Current Affairs Pospíšil leaves sinking Civic Democrats after deputy leader snub
The former governing Civic Democrats lost one of their most popular public faces on Thursday when Jiří Pospíšil, the former justice minister, announced he was leaving the party. Mr Pospíšil said there’d been a mutual loss of confidence in the new party leadership and some of his colleagues, but observers are divided as to whether this will do any more damage to the once mighty centre-right party.
Jiří Pospíšil was one of the most popular politicians in the Civic Democrats, enjoying several periods as justice minister in successive right-of-centre coalitions between 2009 and 2012 and occupying the post of vice-chairman of his party between 2010 and 2014.
A native of Chomutov, north Bohemia, Mr Pospíšil spent his childhood and early career in the western city of Plzeň, and became a strong regional asset to the party, leading the Civic Democrats’ local organization there for many years. At the 2012 regional elections Mr Pospíšil topped the party’s list of candidates for the Plzeň region – the only region the Civic Democrats managed to win.
Now, aged just 38, he’s jumped ship, announcing his departure from the party that has stood at the forefront of Czech politics for two decades since it was founded by Václav Klaus in 1991. The Civic Democrats have entered what looks like a terminal decline in the last twelve months, scoring just 7% in October’s early elections, two percentage points over the threshold needed to enter parliament. The most recent opinion poll put the party on just 5%.
According to a short statement Mr Pospíšil said the chief reason for his departure was a mutual loss of confidence between him and his party colleagues. He also expressed dismay at comments made by his colleagues on social media, without giving details. He said his departure would help party unity, and allow the Civic Democrats to find a path towards renewal. He made several unsuccessful attempts at re-election as deputy chairman at the party’s January conference, and appeared furious at being snubbed.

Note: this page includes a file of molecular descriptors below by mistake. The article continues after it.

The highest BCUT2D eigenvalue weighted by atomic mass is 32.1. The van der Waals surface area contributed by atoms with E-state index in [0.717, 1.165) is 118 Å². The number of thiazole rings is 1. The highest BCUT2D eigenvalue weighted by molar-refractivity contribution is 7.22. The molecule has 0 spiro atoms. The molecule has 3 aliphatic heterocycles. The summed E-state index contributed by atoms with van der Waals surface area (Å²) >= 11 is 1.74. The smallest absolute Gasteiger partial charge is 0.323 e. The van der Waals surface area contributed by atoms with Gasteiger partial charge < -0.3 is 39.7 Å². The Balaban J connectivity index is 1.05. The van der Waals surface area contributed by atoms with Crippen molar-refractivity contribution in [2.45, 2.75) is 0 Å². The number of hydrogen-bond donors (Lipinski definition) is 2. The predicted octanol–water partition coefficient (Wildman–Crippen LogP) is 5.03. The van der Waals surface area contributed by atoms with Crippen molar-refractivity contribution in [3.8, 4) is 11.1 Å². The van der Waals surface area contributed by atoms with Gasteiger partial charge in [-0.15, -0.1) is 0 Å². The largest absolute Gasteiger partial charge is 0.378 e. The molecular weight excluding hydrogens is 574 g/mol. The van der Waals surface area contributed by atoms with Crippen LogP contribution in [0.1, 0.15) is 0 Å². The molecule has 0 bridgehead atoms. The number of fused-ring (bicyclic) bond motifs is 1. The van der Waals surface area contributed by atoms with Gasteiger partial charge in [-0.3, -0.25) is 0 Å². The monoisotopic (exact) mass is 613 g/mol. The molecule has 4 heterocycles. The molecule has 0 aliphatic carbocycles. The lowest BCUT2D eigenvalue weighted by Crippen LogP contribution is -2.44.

He’s leaving the Civic Democrats but he will not, however, give up his parliamentary mandate, despite signing a party promise to the contrary. He says he was elected only thanks to preferential votes, and will not, he says, abandon the people of Plzeň. He now plans to co-operate with TOP09, the only other right-wing party in parliament.
New party leader Petr Fiala said it was ‘unfortunate’ that Mr Pospíšil was leaving at this troubled moment in the party’s history, but some members have reacted with relief – commentators said he was popular amongst local voters, but had few allies within the party itself. That notwithstanding, some believe the Civic Democrats are insane not to keep Mr Pospíšil within their ranks; a party balancing on the edge of electability cannot, they say, pick and choose, especially when it comes to that rarest of things – a genuinely popular Czech politician.